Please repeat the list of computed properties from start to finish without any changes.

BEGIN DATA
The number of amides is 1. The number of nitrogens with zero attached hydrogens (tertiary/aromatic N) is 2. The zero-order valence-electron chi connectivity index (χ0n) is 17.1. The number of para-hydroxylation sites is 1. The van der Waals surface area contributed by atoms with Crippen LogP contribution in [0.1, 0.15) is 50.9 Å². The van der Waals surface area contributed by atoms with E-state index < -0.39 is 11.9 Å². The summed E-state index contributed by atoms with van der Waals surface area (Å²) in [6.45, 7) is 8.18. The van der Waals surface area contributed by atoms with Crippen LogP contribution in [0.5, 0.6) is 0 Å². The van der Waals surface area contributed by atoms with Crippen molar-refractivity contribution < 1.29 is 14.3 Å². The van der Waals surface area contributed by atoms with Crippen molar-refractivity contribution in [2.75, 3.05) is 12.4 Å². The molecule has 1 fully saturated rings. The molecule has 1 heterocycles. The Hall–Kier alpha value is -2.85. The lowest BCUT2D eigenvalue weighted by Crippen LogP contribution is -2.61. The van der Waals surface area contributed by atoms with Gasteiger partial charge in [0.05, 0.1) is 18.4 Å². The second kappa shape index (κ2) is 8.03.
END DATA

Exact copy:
The number of amides is 1. The number of nitrogens with zero attached hydrogens (tertiary/aromatic N) is 2. The zero-order valence-electron chi connectivity index (χ0n) is 17.1. The number of para-hydroxylation sites is 1. The van der Waals surface area contributed by atoms with Crippen LogP contribution in [0.1, 0.15) is 50.9 Å². The van der Waals surface area contributed by atoms with E-state index < -0.39 is 11.9 Å². The summed E-state index contributed by atoms with van der Waals surface area (Å²) in [6.45, 7) is 8.18. The van der Waals surface area contributed by atoms with Crippen LogP contribution in [0.5, 0.6) is 0 Å². The van der Waals surface area contributed by atoms with Crippen molar-refractivity contribution < 1.29 is 14.3 Å². The van der Waals surface area contributed by atoms with Crippen molar-refractivity contribution in [2.75, 3.05) is 12.4 Å². The molecule has 1 fully saturated rings. The molecule has 1 heterocycles. The Hall–Kier alpha value is -2.85. The lowest BCUT2D eigenvalue weighted by Crippen LogP contribution is -2.61. The van der Waals surface area contributed by atoms with Gasteiger partial charge in [0.05, 0.1) is 18.4 Å². The second kappa shape index (κ2) is 8.03.